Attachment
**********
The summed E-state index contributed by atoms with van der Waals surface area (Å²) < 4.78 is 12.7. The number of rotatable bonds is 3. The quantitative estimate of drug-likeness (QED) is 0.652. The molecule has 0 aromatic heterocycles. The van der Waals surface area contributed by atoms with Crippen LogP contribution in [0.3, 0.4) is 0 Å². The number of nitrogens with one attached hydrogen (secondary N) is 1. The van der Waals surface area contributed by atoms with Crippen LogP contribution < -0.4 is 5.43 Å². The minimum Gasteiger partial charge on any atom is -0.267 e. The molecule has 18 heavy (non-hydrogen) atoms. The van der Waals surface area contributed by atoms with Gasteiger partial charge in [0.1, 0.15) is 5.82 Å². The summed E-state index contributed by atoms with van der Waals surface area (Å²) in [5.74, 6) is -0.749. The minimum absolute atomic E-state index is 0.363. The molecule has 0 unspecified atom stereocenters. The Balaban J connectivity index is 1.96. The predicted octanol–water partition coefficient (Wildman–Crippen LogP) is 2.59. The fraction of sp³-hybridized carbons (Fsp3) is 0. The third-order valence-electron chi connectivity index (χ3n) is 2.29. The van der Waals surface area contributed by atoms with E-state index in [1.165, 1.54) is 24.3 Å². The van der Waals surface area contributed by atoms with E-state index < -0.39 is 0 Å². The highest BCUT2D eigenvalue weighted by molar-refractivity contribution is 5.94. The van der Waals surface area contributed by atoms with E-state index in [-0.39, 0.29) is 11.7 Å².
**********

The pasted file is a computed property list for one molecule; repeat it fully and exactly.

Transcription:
The summed E-state index contributed by atoms with van der Waals surface area (Å²) < 4.78 is 12.7. The number of rotatable bonds is 3. The quantitative estimate of drug-likeness (QED) is 0.652. The molecule has 0 aromatic heterocycles. The van der Waals surface area contributed by atoms with Crippen LogP contribution in [0.3, 0.4) is 0 Å². The number of nitrogens with one attached hydrogen (secondary N) is 1. The van der Waals surface area contributed by atoms with Crippen LogP contribution < -0.4 is 5.43 Å². The minimum Gasteiger partial charge on any atom is -0.267 e. The molecule has 18 heavy (non-hydrogen) atoms. The van der Waals surface area contributed by atoms with Gasteiger partial charge in [0.1, 0.15) is 5.82 Å². The summed E-state index contributed by atoms with van der Waals surface area (Å²) in [5.74, 6) is -0.749. The minimum absolute atomic E-state index is 0.363. The molecule has 0 unspecified atom stereocenters. The Balaban J connectivity index is 1.96. The predicted octanol–water partition coefficient (Wildman–Crippen LogP) is 2.59. The fraction of sp³-hybridized carbons (Fsp3) is 0. The third-order valence-electron chi connectivity index (χ3n) is 2.29. The van der Waals surface area contributed by atoms with E-state index in [1.165, 1.54) is 24.3 Å². The van der Waals surface area contributed by atoms with E-state index < -0.39 is 0 Å². The highest BCUT2D eigenvalue weighted by molar-refractivity contribution is 5.94. The van der Waals surface area contributed by atoms with E-state index in [-0.39, 0.29) is 11.7 Å².